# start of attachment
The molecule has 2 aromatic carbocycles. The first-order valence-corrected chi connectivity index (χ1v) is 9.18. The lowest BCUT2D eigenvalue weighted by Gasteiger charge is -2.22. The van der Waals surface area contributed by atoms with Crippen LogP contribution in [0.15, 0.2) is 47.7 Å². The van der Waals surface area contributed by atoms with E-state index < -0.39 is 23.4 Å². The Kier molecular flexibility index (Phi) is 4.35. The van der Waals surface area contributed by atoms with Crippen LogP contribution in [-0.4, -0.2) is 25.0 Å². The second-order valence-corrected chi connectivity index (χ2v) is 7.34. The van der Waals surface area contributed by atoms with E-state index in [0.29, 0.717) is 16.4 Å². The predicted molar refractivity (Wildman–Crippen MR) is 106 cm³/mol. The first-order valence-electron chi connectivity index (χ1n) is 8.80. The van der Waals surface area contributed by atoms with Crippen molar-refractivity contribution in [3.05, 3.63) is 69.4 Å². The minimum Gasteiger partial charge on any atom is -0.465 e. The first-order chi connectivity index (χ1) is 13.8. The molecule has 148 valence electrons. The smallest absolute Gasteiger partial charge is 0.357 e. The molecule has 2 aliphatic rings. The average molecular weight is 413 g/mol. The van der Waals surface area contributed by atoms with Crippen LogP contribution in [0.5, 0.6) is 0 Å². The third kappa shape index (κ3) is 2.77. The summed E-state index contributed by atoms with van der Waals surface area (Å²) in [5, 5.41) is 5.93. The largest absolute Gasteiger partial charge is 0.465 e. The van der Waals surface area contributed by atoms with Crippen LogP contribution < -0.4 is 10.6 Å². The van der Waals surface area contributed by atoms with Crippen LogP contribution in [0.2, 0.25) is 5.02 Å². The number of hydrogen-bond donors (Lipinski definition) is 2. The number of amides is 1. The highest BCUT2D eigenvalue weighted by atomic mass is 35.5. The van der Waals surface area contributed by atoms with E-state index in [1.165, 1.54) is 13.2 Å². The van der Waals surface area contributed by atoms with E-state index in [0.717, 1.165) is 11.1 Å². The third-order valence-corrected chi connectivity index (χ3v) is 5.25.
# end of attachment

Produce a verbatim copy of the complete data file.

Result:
The molecule has 2 aromatic carbocycles. The first-order valence-corrected chi connectivity index (χ1v) is 9.18. The lowest BCUT2D eigenvalue weighted by Gasteiger charge is -2.22. The van der Waals surface area contributed by atoms with Crippen LogP contribution in [0.15, 0.2) is 47.7 Å². The van der Waals surface area contributed by atoms with E-state index < -0.39 is 23.4 Å². The Kier molecular flexibility index (Phi) is 4.35. The van der Waals surface area contributed by atoms with Crippen LogP contribution in [-0.4, -0.2) is 25.0 Å². The second-order valence-corrected chi connectivity index (χ2v) is 7.34. The van der Waals surface area contributed by atoms with E-state index in [0.29, 0.717) is 16.4 Å². The predicted molar refractivity (Wildman–Crippen MR) is 106 cm³/mol. The first-order valence-electron chi connectivity index (χ1n) is 8.80. The van der Waals surface area contributed by atoms with Crippen molar-refractivity contribution in [3.05, 3.63) is 69.4 Å². The minimum Gasteiger partial charge on any atom is -0.465 e. The first-order chi connectivity index (χ1) is 13.8. The molecule has 148 valence electrons. The smallest absolute Gasteiger partial charge is 0.357 e. The molecule has 2 aliphatic rings. The average molecular weight is 413 g/mol. The van der Waals surface area contributed by atoms with Crippen LogP contribution in [0.5, 0.6) is 0 Å². The third kappa shape index (κ3) is 2.77. The summed E-state index contributed by atoms with van der Waals surface area (Å²) in [5, 5.41) is 5.93. The largest absolute Gasteiger partial charge is 0.465 e. The van der Waals surface area contributed by atoms with Crippen LogP contribution < -0.4 is 10.6 Å². The van der Waals surface area contributed by atoms with Crippen LogP contribution in [0.2, 0.25) is 5.02 Å². The number of hydrogen-bond donors (Lipinski definition) is 2. The number of amides is 1. The highest BCUT2D eigenvalue weighted by atomic mass is 35.5. The van der Waals surface area contributed by atoms with E-state index in [1.165, 1.54) is 13.2 Å². The van der Waals surface area contributed by atoms with E-state index in [0.717, 1.165) is 11.1 Å². The third-order valence-corrected chi connectivity index (χ3v) is 5.25.